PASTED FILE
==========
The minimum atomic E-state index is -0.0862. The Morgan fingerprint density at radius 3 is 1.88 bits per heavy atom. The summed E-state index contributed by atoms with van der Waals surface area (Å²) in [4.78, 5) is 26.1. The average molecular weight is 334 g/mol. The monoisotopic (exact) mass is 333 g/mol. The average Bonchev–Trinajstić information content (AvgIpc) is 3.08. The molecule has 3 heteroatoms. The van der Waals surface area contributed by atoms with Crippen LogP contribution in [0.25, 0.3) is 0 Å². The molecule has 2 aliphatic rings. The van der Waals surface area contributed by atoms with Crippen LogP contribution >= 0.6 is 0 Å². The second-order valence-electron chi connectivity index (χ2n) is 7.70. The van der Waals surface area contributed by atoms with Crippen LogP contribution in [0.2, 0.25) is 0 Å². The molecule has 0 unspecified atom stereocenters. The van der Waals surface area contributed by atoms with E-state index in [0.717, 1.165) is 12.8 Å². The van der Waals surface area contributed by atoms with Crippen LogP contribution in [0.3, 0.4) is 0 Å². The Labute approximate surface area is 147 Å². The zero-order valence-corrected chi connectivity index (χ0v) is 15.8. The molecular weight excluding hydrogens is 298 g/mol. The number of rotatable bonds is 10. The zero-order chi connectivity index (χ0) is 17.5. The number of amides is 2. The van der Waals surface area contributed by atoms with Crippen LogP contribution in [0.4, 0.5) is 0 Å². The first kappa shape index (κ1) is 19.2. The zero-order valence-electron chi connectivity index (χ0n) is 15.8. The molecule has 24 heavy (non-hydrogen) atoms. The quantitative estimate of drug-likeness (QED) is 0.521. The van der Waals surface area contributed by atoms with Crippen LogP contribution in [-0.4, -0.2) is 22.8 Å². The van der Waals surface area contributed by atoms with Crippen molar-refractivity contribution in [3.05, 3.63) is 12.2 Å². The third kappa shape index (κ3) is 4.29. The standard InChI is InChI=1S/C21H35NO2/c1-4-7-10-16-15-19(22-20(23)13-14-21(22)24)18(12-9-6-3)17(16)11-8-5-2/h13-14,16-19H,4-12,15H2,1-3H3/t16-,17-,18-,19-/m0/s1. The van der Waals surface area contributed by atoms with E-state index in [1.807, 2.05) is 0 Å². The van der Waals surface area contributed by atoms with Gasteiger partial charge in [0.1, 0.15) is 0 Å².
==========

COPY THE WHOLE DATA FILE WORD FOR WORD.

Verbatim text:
The minimum atomic E-state index is -0.0862. The Morgan fingerprint density at radius 3 is 1.88 bits per heavy atom. The summed E-state index contributed by atoms with van der Waals surface area (Å²) in [4.78, 5) is 26.1. The average molecular weight is 334 g/mol. The monoisotopic (exact) mass is 333 g/mol. The average Bonchev–Trinajstić information content (AvgIpc) is 3.08. The molecule has 3 heteroatoms. The van der Waals surface area contributed by atoms with Crippen LogP contribution in [0.25, 0.3) is 0 Å². The molecule has 2 aliphatic rings. The van der Waals surface area contributed by atoms with Crippen LogP contribution >= 0.6 is 0 Å². The second-order valence-electron chi connectivity index (χ2n) is 7.70. The van der Waals surface area contributed by atoms with Crippen LogP contribution in [0.2, 0.25) is 0 Å². The molecule has 0 unspecified atom stereocenters. The van der Waals surface area contributed by atoms with E-state index in [0.717, 1.165) is 12.8 Å². The van der Waals surface area contributed by atoms with Crippen LogP contribution in [0.3, 0.4) is 0 Å². The Labute approximate surface area is 147 Å². The zero-order valence-corrected chi connectivity index (χ0v) is 15.8. The molecular weight excluding hydrogens is 298 g/mol. The number of rotatable bonds is 10. The zero-order chi connectivity index (χ0) is 17.5. The number of amides is 2. The van der Waals surface area contributed by atoms with Crippen LogP contribution in [0.4, 0.5) is 0 Å². The first kappa shape index (κ1) is 19.2. The zero-order valence-electron chi connectivity index (χ0n) is 15.8. The molecule has 24 heavy (non-hydrogen) atoms. The quantitative estimate of drug-likeness (QED) is 0.521. The van der Waals surface area contributed by atoms with Crippen LogP contribution in [-0.4, -0.2) is 22.8 Å². The van der Waals surface area contributed by atoms with Crippen molar-refractivity contribution in [3.05, 3.63) is 12.2 Å². The third kappa shape index (κ3) is 4.29. The standard InChI is InChI=1S/C21H35NO2/c1-4-7-10-16-15-19(22-20(23)13-14-21(22)24)18(12-9-6-3)17(16)11-8-5-2/h13-14,16-19H,4-12,15H2,1-3H3/t16-,17-,18-,19-/m0/s1. The van der Waals surface area contributed by atoms with E-state index in [1.807, 2.05) is 0 Å². The van der Waals surface area contributed by atoms with Gasteiger partial charge in [0.1, 0.15) is 0 Å².